Tuesday, 30 December 2014



Starring: Jack O'Connell, Domnhal Gleeson, Garret Hedlund, Miyavi and Jai Courtney. Written by Joel Coen, William Nicholson, Ethan Coen, Richard LaGravenese, directed by Angeline Jolie 137 minutes long.

Hollywood, as a single entity doesn't get enough credit sometimes. And I would like to take this opportunity to thank it for creating its latest tradition, a new genre for Christmas that of a single human (so far it's been men, but maybe next year it'll be a woman) being beaten and ritually humilitated, tortured and tormented to the point of death, while never losing his integrity and humanity. Last year they kindly gave us 12 Years a Slave and this year they give us, Unbroken  – the true life story of Louis Zamperini the son of Italian immigrants who turned his back on teenage delinquency to run for America in the 1936 Olympics in Berlin. He went on to fly as a
bombardier for the US Air Force before crashing in the ocean and being cast adrift for 45 days, then  getting rescued and captured by the Japanese and then finally relentlessly tortured for the remainder of the war by a psychotic prison camp commander and the entire Japanese army.  Perhaps the ultimate good news/bad news story.

And boy does this man suffer at the hands of fellow man, it seems that he was put on this Earth to suffer pain and agony at the hands of others and when he's not being kicked, punched, whipped, beaten, thrashed, strapped or bludgeoned he's being attacked by Mother Nature herself in the guise of appalling storms, unrelenting sun stroke, shark attacks and in fact anything that can get its digits on him!

From a truly thrilling and terrifying opening scene on board a claustrophobic B24 Liberator where the crew suffer the horror of watching their bomber turned into a colander all around them at 25, 000 ft, Angeline Jolie takes the decision of yanking us out of that present and into the past of Louis's young life as a delinquent as he steals and drinks booze, before a whistle stop tour of his life through running before we're back up to speed in the present, then it's a thrilling plane crash, those 45 days adrift in the ocean followed by 100 minutes spent in the company of living skeletons and brutal Japanese guards as Louis is captured by the enemy and becomes a POW of the Japanese. And that's where any momentum is ritually and slowly brutalised to death, leaving behind a slow trawl through the physical tortures of this poor man's young life.

All the time we're supposed to root for Louis because he refuses to be broken, surviving whatever life throws at him. The trouble is that by the 70th minute mark you finally give up caring, just when you think it can't get any worse it does and you frankly give up. You sort of go numb and so by the time of Louis's final heroic act of heroism in the face of the enemy comes round you're so shell-shocked yourself, you sort of go just let the whole thing wash over you, untouched. Then it's a quick trip back to the good old US of A and a freeze frame of Louis and his family hugging and a series of captions explaining what happened to all the principle characters after the war. Finally, to cap it all, there's a scene of the  remarkable 80 year old Louis running the torch for the Olympic flame through the streets of Tokyo before we discover he died this year. And you're pulling on your coat and racing off before the credits have even started.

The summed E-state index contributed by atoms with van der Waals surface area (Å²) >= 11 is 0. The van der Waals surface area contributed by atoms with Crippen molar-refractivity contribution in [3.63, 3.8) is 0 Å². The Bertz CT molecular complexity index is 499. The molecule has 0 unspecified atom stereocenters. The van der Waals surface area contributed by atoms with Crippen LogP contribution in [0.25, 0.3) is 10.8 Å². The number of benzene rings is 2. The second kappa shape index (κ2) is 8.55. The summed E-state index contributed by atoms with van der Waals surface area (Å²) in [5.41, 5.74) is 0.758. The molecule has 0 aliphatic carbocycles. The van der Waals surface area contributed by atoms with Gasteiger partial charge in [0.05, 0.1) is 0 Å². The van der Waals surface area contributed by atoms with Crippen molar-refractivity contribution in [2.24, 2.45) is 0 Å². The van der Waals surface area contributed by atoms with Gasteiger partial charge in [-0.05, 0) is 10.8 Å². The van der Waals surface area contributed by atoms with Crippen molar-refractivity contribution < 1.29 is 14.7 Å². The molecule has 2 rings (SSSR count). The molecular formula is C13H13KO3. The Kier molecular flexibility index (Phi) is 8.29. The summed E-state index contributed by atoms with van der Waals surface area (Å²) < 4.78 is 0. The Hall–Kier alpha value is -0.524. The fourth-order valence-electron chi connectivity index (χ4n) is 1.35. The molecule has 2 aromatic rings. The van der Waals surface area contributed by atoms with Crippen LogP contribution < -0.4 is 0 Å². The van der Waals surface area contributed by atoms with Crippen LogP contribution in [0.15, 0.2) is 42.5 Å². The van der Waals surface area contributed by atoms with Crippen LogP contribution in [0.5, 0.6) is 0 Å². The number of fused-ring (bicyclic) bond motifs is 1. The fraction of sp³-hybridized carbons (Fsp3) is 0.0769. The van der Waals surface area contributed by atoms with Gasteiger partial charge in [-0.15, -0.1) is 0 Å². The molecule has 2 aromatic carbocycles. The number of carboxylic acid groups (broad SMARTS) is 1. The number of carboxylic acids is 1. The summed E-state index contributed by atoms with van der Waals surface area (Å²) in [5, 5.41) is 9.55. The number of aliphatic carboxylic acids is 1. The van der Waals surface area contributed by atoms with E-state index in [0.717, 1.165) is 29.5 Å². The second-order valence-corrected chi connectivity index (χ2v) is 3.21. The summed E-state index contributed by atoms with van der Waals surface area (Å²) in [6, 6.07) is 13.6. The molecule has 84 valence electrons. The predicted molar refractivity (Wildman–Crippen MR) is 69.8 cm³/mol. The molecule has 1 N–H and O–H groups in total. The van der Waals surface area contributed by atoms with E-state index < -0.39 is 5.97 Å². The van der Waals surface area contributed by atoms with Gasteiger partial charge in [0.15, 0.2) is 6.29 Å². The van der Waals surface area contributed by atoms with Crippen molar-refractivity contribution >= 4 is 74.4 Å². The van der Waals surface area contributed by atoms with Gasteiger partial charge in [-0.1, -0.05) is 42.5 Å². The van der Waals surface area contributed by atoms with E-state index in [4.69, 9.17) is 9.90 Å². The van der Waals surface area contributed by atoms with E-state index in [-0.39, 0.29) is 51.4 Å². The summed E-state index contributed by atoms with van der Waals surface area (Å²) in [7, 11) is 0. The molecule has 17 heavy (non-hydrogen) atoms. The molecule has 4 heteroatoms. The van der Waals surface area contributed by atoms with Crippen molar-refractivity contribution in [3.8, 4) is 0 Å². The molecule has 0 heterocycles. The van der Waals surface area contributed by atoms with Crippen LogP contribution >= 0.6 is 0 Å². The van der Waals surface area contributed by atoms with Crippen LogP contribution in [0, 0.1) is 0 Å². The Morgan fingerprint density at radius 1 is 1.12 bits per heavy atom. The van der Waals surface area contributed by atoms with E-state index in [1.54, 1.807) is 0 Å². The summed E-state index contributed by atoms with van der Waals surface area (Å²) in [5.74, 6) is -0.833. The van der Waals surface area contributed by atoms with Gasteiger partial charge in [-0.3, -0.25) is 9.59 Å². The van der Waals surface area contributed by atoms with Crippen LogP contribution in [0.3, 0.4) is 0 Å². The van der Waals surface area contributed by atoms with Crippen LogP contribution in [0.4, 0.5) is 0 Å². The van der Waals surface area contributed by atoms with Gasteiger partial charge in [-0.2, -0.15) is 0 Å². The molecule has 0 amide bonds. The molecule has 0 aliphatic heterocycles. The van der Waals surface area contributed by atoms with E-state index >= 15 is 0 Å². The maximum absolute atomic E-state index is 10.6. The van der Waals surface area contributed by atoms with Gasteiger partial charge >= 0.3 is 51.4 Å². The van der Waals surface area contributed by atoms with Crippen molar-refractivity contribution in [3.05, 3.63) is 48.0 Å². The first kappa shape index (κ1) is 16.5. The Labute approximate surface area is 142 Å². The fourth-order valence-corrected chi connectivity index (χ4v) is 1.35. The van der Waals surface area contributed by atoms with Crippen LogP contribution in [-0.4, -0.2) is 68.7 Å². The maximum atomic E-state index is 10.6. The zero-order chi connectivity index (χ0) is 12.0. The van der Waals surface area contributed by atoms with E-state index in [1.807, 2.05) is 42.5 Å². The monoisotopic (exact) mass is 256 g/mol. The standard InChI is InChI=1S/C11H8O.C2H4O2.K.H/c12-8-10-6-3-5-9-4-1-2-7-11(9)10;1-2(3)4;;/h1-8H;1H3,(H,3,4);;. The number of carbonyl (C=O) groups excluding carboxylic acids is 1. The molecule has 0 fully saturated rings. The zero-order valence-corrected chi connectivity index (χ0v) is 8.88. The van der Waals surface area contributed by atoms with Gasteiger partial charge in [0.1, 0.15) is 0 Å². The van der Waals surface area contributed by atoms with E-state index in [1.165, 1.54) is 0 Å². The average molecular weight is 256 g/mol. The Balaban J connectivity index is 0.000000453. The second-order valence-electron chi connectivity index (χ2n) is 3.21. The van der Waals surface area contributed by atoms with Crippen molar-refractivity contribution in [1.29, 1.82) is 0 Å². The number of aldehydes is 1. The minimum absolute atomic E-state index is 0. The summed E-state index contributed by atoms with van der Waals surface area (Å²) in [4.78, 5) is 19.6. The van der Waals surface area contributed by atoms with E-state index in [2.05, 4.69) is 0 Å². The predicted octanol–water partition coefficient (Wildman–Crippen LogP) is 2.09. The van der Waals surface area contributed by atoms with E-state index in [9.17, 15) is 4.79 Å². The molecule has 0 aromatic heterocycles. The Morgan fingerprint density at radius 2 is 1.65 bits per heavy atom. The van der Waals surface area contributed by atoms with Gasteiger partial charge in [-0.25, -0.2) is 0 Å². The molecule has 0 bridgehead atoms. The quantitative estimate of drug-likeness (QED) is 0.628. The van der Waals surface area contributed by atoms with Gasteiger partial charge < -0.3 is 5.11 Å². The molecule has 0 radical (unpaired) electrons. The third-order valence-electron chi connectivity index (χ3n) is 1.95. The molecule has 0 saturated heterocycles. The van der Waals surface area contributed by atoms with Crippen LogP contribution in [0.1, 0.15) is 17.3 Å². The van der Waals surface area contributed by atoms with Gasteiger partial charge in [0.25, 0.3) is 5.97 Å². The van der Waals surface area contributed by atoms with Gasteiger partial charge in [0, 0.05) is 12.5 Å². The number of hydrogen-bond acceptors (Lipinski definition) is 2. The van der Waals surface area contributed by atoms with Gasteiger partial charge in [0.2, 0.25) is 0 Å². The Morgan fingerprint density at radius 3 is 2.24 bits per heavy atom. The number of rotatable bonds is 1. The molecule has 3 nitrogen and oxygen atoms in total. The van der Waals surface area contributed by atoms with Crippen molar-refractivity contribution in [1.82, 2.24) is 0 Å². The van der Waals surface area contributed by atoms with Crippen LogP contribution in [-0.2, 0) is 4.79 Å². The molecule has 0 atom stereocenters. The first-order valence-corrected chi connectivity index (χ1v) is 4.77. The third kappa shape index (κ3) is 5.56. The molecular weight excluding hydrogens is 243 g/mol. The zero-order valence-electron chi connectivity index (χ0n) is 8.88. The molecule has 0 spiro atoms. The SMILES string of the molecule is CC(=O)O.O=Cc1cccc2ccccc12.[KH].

And that's it.

Harrowing, for sure. Well acted, of course. Good direction? Not bad from Jolie. Good film? Not sure if I'm honest, I have no desire to see it again, that's for sure. But it is far more accessible than 12 years a Slave but it's frankly far too grim and bleak to be considered an uplifting film. And is it Oscar worthy, well, not so since those dreadful email leaks tarnished Jolie's career.

Overall this isn't a terrible film or even a bad one, it's very earnest and forthright but it lacks a heart or perhaps it lacks a proper structure to hang the story on. Either way, it's lacking something.




Christian Bale IS Moses. Joel Edgerton IS Ramesses II. Aaron Paul IS Joshua. Sir Ben Kingsley IS Nun. Ben Mendelsohn IS Viceroy Hegep, John Turturro IS Pharaoh Seti I and Sigourney Weaver IS Tuya in Ridley Scott's 154 minute biblical-epic, bio-pic, remake of Charlton Heston's - 220 minute - 1956 classic, THE TEN COMMANDMENTS.


Actually, I wish I could just leave my review there at Holy Crap. But it wasn't actually holy crap, it was a sort of HOLY MEH.

For this film, Christian Bale is using his faux American accent, while everyone else, the Americans that is, seem to be trying for an English one. Bale's Moses is a rugged, atheist warrior general with a few rugged facial scars to show us how rugged he is. He is the adopted son of Seti I and considers his brother, Ramesses to be his bestie. But when a Seer's prophecy seems to come true on the battle field, you can see the cracks in their relationship.